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I am shocked! A hurricane strikes New Orleans and scammers are trying to bilk consumers to get the money. How can that be other than there are people who do this after every disaster and more.

Scammers are trying to exploit the Federal Emergency Management Agency’s efforts to help people whose homes were damaged and lives were disrupted by Hurricane Ida. From Baton Rouge to parishes near the coast, people have had FEMA inspectors knock on their doors to verify assistance claims they never filed. A FEMA spokesperson said would-be criminals are filing claims using stolen personal information, hoping to collect relief payments in other peoples’ names.

No one knows the scope of this problem but it is known that it is happening not just in Baton Rouge but throughout all the country.

FEMA officials can’t quantify the scale of those fraudulent claims. But they say it’s unfortunately common for people to take advantage of overwhelmed relief networks. And because of Ida’s punishing impact — it was the most powerful storm to strike the state since the 1850s, decimating infrastructure across South Louisiana from Port Fourchon to Greensburg — the fraud might be particularly widespread. “It’s just something you expect to happen with disasters,” said Nathan Custer, a FEMA spokesperson. “This one being huge in scope just intensifies the problem. We’re getting into not only fraud, but it’s also identity theft. They sort of go hand in hand.”

FEMA is where you apply and the scope of the damage makes the area ripe for fraud.

After the hurricane, people could apply for disaster assistance through FEMA’s website. So far, the agency has distributed $415,000 in Public Assistance Grants and over $742,000,000 in relief through its Individual and Household Program, according to its website. The money went to over 512,000 applicants. Retired insurance agent and Baton Rouge resident Terry Alario wasn’t one of them. Alario was watching the Saints play the New York Giants in New Orleans this past Sunday when he got a call from his wife, who had stayed home. An inspector from Vanguard Inspector Services, a FEMA subcontractor the agency hires for post-storm claim verification, was at their door, she told him. The couple’s home in Baton Rouge didn’t have any damage; Ida’s late jog to the east spared much of the city. And he and his wife “certainly hadn’t filed a claim with FEMA,” Alario said. But the Vanguard inspector appeared to have proper identification. Multiple calls to FEMA hotlines confirmed that someone, if not Alario, had definitely filed a claim using his name and address, the homeowner said. (Vanguard’s administrative offices did not return a phone message Wednesday). Alarmed, Alario hurried home from Caesar’s Superdome soon after his wife called. “It’s just weird,” Alario said. “Having been an (insurance) agent for 33 years, I can say it’s completely unusual for an inspector to arrive at your house unannounced like that.”

The problem, as I said, is state wide centered in the path of Ida. Homes with out damage might be the preferred target.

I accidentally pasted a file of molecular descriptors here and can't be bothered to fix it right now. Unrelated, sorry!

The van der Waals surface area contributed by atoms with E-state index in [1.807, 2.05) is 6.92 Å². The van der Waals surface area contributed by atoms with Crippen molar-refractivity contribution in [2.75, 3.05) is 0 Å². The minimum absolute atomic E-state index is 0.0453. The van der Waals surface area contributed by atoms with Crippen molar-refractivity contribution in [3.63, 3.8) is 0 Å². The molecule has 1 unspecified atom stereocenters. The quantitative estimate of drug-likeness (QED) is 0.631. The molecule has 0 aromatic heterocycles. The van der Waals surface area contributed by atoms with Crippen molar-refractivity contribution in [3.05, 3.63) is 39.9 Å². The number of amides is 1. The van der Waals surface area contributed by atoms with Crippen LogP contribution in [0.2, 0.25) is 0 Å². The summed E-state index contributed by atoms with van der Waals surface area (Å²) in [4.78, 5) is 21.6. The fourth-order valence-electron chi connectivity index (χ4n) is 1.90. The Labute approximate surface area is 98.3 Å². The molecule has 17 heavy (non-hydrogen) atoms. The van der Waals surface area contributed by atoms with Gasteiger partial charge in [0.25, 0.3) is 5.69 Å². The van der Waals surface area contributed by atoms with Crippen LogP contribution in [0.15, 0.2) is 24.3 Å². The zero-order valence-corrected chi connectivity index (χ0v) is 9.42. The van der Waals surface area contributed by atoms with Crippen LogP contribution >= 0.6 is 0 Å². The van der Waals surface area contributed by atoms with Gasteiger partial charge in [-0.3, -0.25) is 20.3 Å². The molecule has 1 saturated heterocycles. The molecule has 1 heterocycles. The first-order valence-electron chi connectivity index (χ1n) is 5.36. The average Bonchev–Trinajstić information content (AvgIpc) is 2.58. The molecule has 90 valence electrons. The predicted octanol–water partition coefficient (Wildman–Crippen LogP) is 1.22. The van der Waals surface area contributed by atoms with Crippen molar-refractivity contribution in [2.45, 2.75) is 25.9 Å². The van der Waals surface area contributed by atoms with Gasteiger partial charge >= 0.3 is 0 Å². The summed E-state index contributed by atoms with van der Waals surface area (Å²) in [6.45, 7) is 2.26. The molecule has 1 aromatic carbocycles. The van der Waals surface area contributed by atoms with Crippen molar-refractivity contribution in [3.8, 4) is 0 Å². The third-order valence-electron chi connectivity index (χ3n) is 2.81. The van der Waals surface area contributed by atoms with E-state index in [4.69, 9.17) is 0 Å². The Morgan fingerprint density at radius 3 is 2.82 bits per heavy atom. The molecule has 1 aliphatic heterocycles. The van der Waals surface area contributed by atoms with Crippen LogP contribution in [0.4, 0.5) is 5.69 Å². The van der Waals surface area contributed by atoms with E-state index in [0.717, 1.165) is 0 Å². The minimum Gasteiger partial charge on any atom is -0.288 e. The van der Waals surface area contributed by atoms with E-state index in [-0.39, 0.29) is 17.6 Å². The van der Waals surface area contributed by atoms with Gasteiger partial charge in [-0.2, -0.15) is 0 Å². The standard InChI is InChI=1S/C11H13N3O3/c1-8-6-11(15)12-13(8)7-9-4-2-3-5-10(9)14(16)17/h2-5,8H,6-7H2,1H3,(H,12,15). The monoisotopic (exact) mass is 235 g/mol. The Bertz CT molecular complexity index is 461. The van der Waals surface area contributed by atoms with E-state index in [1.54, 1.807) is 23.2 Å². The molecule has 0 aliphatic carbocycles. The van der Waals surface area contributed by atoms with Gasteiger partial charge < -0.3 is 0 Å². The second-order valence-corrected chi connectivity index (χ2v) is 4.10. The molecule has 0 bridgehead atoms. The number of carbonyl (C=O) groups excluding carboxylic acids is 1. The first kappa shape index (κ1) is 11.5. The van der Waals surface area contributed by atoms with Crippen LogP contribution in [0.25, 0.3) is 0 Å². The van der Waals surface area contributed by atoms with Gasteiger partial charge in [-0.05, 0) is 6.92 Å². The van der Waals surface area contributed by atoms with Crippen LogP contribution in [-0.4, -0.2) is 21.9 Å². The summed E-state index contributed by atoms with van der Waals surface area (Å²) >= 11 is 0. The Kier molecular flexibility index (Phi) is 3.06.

Down the bayou, in hard-hit Lafourche Parish, Thibodaux resident Misty McElroy went to file a disaster assistance claim through FEMA’s website in hopes of replenishing her refrigerator. All of her food spoiled when Ida’s 100-plus mile-per-hour winds knocked out her power. She wasn’t able to enter the system; the site said a claim in her name had already been filed, McElroy said. Confusing matters more was a series of text messages she received from FEMA, updating her on the claim that she’d never filed. If the fraudster who used her name to file a claim had access to her phone number, McElroy worried, maybe they had other bits of her personal information, too. McElroy still hasn’t been able to get assistance. It feels like a let-down, she said — less so for her than for people she knows for whom the stakes are higher, who’ve encountered the same problems with FEMA. “I have a place to live,” McElroy said. “But driving down these bayous and seeing people who don’t even have their homes — for people to go in and swoop their FEMA claims out from under them, that just makes me sad.”

If this has happened to you or if you know of such a case report the incident.

FEMA urges anyone who experiences an instance of suspected fraud to report it to local law enforcement, said Custer, the agency’s spokesperson. The Tangipahoa Parish Sheriff’s office got a call from a homeowner several weeks ago who fit that bill: someone who got a visit from a purported FEMA inspector despite never having filed an assistance claim, said Chief Jimmy Travis. For now, that appears to have been an isolated incident in the rural parish east of Baton Rouge, where Ida felled huge swaths of pine forest and flooded neighborhoods along rivers and tributaries.

We need to stay alert and vigilant as this is, sadly, not restricted only to hurricanes. I think there are ones who follow FEMA after any disaster just to do this.

Still, people should stay vigilant about fraud in the weeks ahead, said Tangipahoa Parish Emergency Director Dawson Primes. “If anyone shows up to their place claiming to be from FEMA, make sure they’re always in an official FEMA shirt and have an official FEMA ID around their neck,” Primes said. Alario’s calls to FEMA confirmed that he wasn’t the only one experiencing this problem, he said. “But I still don’t know where they got the information from,” he said.

It is sad that there are people who do this but human nature has created some bad apples who prey on people.

Scammers are after FEMA Money.
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